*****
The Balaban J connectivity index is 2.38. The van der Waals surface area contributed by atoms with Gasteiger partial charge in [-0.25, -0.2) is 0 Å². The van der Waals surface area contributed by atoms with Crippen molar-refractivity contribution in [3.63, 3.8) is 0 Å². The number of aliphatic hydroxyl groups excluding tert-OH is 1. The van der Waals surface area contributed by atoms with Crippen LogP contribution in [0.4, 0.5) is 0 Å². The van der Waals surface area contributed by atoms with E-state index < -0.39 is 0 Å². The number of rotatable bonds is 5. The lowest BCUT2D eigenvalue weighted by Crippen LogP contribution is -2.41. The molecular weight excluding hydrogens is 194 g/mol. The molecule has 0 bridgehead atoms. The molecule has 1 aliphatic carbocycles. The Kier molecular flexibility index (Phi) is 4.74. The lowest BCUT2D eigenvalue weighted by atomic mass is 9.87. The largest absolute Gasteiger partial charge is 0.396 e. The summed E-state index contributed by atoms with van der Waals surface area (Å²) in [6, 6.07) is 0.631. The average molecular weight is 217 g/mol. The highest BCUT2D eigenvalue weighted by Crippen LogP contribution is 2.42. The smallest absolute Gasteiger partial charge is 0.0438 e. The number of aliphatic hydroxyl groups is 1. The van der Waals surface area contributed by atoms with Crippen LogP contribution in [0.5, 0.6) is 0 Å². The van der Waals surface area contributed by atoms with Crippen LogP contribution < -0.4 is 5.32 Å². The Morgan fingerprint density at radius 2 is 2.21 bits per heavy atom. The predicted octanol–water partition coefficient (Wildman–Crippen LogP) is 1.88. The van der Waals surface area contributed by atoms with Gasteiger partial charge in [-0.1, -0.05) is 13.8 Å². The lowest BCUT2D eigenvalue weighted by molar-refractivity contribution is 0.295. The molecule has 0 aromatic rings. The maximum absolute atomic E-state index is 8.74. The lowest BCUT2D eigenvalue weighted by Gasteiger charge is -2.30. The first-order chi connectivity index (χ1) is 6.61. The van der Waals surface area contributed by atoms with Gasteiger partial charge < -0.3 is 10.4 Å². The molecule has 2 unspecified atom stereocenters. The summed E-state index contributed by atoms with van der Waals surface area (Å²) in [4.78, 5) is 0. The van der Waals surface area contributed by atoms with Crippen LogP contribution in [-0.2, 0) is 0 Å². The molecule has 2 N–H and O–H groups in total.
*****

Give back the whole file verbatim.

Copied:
The Balaban J connectivity index is 2.38. The van der Waals surface area contributed by atoms with Gasteiger partial charge in [-0.25, -0.2) is 0 Å². The van der Waals surface area contributed by atoms with Crippen molar-refractivity contribution in [3.63, 3.8) is 0 Å². The number of aliphatic hydroxyl groups excluding tert-OH is 1. The van der Waals surface area contributed by atoms with Crippen LogP contribution in [0.4, 0.5) is 0 Å². The van der Waals surface area contributed by atoms with E-state index < -0.39 is 0 Å². The number of rotatable bonds is 5. The lowest BCUT2D eigenvalue weighted by Crippen LogP contribution is -2.41. The molecular weight excluding hydrogens is 194 g/mol. The molecule has 0 bridgehead atoms. The molecule has 1 aliphatic carbocycles. The Kier molecular flexibility index (Phi) is 4.74. The lowest BCUT2D eigenvalue weighted by atomic mass is 9.87. The largest absolute Gasteiger partial charge is 0.396 e. The summed E-state index contributed by atoms with van der Waals surface area (Å²) in [6, 6.07) is 0.631. The average molecular weight is 217 g/mol. The highest BCUT2D eigenvalue weighted by Crippen LogP contribution is 2.42. The smallest absolute Gasteiger partial charge is 0.0438 e. The number of aliphatic hydroxyl groups is 1. The van der Waals surface area contributed by atoms with Crippen LogP contribution in [0.5, 0.6) is 0 Å². The van der Waals surface area contributed by atoms with Crippen LogP contribution < -0.4 is 5.32 Å². The Morgan fingerprint density at radius 2 is 2.21 bits per heavy atom. The predicted octanol–water partition coefficient (Wildman–Crippen LogP) is 1.88. The van der Waals surface area contributed by atoms with Gasteiger partial charge in [-0.1, -0.05) is 13.8 Å². The lowest BCUT2D eigenvalue weighted by molar-refractivity contribution is 0.295. The molecule has 0 aromatic rings. The maximum absolute atomic E-state index is 8.74. The lowest BCUT2D eigenvalue weighted by Gasteiger charge is -2.30. The first-order chi connectivity index (χ1) is 6.61. The van der Waals surface area contributed by atoms with Gasteiger partial charge < -0.3 is 10.4 Å². The molecule has 2 unspecified atom stereocenters. The summed E-state index contributed by atoms with van der Waals surface area (Å²) in [4.78, 5) is 0. The van der Waals surface area contributed by atoms with Crippen LogP contribution in [-0.2, 0) is 0 Å². The molecule has 2 N–H and O–H groups in total.